Australian unease over China's outreach in South Pacific betrays envy

2019-07-15

Scott Morrison's first overseas trip after being re-elected prime minister of Australia was to the Solomon Islands in the South Pacific in early July. This demonstrated that his style of foreign policy aims at spreading influence to neighboring island countries. His signature program, the Pacific step-up, and the A$3 billion Pacific Infrastructure Bank package are designed as a pushback against the development and aid projects under the China-proposed Belt and Road Initiative (BRI) framework in the region, regarded by Canberra as not only a rival, but also a threat.

Australia's perception of China's motive behind BRI projects in the Pacific region couldn't be farther from truth. The nonsensical bogey of a menacing China as a threat to Australia's security and sovereignty based upon ideological differences is so disconnected from reality that it could only be diagnosed as an obsessive paranoia. 

While China advocates a shared future for mankind, some Western countries such as Australia are still fixated on the Cold War-style confrontational mind-set, resonating the Trumpian rhetoric of decoupling from China, which is absurd considering pervasive globalization.

Australia's unease over the Chinese presence in the South Pacific stems from China's success in Pacific island nations with constructive and concrete measures in strategic, economic and diplomatic cooperation as well as people-to-people communication. China's new concept of the Blue Economy accords with the island nations' ocean development strategy and long-term approaches. The bilateral and multilateral model that China has been upholding inspires better collaboration. 

In a number of areas, cooperation between China and the island countries on the BRI has brought about desirable business, trade, investment and aid outcomes, helping bring about positive social and cultural changes to the local communities, including education and social well-being. It enhances multicultural diversity against the background of globalization and people-to-people relations, which is of vital importance to mutual progress and collective development.

The fear and smear campaign about the so-called debt trap and white elephant projects launched by some media outlets and politicians in the US, Australia and elsewhere has not been successful with the Pacific island countries, which have steadily pursued independent diplomatic and trade relations. 

According to Fijian Prime Minister Frank Bainimarama, the BRI is in sync with Fiji's development target, enormously facilitating the archipelago nation's economic, social and cultural growth and improvement in living standards. Pragmatic cooperation within the BRI framework has reaped benefits for not only Fiji but also the entire South Pacific region.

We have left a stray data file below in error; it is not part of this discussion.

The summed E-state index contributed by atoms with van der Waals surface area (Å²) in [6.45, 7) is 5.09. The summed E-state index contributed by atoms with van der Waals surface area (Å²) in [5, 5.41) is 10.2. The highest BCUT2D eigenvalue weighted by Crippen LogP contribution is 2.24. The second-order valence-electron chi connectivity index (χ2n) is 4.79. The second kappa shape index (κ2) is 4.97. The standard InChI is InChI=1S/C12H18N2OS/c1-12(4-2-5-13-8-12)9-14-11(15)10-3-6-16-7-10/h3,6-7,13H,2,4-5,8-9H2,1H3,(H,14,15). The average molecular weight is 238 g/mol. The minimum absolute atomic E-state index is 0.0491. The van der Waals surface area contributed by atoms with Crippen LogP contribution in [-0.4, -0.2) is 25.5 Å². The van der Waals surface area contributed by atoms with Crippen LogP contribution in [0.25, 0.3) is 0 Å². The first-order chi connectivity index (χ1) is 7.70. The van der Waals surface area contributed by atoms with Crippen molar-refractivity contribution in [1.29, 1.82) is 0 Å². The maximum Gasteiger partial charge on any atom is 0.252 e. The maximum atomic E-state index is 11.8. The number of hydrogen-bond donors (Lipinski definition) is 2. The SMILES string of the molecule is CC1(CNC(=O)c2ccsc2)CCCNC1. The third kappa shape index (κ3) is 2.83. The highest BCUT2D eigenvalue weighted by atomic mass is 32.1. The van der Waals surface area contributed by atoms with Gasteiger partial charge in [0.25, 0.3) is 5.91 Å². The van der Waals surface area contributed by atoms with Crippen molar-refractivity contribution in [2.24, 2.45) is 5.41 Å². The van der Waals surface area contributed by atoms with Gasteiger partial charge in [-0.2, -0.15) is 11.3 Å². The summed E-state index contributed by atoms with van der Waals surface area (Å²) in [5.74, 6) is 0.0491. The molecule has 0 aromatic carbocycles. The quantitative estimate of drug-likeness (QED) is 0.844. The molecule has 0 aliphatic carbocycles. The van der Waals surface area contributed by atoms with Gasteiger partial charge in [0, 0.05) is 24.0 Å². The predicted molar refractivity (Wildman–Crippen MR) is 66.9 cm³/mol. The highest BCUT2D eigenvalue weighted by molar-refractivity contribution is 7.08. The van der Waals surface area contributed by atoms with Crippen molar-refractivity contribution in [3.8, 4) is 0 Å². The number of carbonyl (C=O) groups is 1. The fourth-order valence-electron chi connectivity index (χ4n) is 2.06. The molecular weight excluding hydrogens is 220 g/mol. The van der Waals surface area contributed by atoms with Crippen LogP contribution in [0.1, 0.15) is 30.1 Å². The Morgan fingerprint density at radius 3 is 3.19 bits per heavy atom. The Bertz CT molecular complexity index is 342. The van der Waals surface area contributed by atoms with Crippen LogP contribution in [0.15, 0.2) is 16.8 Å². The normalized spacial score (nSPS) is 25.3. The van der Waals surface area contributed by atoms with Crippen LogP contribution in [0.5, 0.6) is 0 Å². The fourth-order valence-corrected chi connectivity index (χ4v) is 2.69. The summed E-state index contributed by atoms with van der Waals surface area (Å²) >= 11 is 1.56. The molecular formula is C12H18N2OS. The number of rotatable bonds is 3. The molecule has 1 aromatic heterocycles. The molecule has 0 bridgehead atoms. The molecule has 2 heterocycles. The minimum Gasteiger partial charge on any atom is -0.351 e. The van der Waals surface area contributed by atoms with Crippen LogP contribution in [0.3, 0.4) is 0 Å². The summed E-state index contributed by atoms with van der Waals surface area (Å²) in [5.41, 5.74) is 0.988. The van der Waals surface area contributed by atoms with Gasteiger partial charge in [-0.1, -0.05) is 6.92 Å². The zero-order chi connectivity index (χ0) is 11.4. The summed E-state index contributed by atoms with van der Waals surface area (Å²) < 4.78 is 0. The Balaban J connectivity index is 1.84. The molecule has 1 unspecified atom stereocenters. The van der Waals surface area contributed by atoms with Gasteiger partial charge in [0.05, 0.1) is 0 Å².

There are considerable differences between the Chinese and Australian areas of focus in this region. China's aid and cooperation programs are mainly in the form of infrastructure projects such as bridges, airports, sea ports and hospitals, while Australia stresses more upon issues such as AIDS prevention, education, human rights, legal system and gender equality. 

The Pacific countries have a huge demand for funds, advanced technology and professionals with technological expertise and competence, which China can provide. China does not regard Australia as its competitor, but a collaborator in the South Pacific. China's aid and investment programs are not aimed at regional leadership or threatening the sovereignty and territorial integrity of other countries, but seek to bring about economic exchange and joint development with mutual benefits.

As the largest donor to the Pacific island countries, Australia believes that the security, stability and economic prosperity of the South Pacific region is of long-term importance to Australia. As the biggest player, Australia is committed to improving this region's economic, diplomatic and security environment. 

China does not oppose Australia's leading role and believes an innovative equilibrium of regional and international relations can be of practical significance. The BRI can serve as a channel to strengthen this region's connectivity and partnership, including that of Australia, with China's growing economy. 

What's more, on broader issues such as anti-terrorism, peace-keeping and disaster relief, China could work with the island countries as well as Australia to contribute to the long-term stability and prosperity of the North and South Pacific.

The author Chen Hong is a professor and director of Australian Studies Center, East China Normal University. opinion@globaltimes.com.cn


Source: Global Times

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华东师范大学
East China Normal University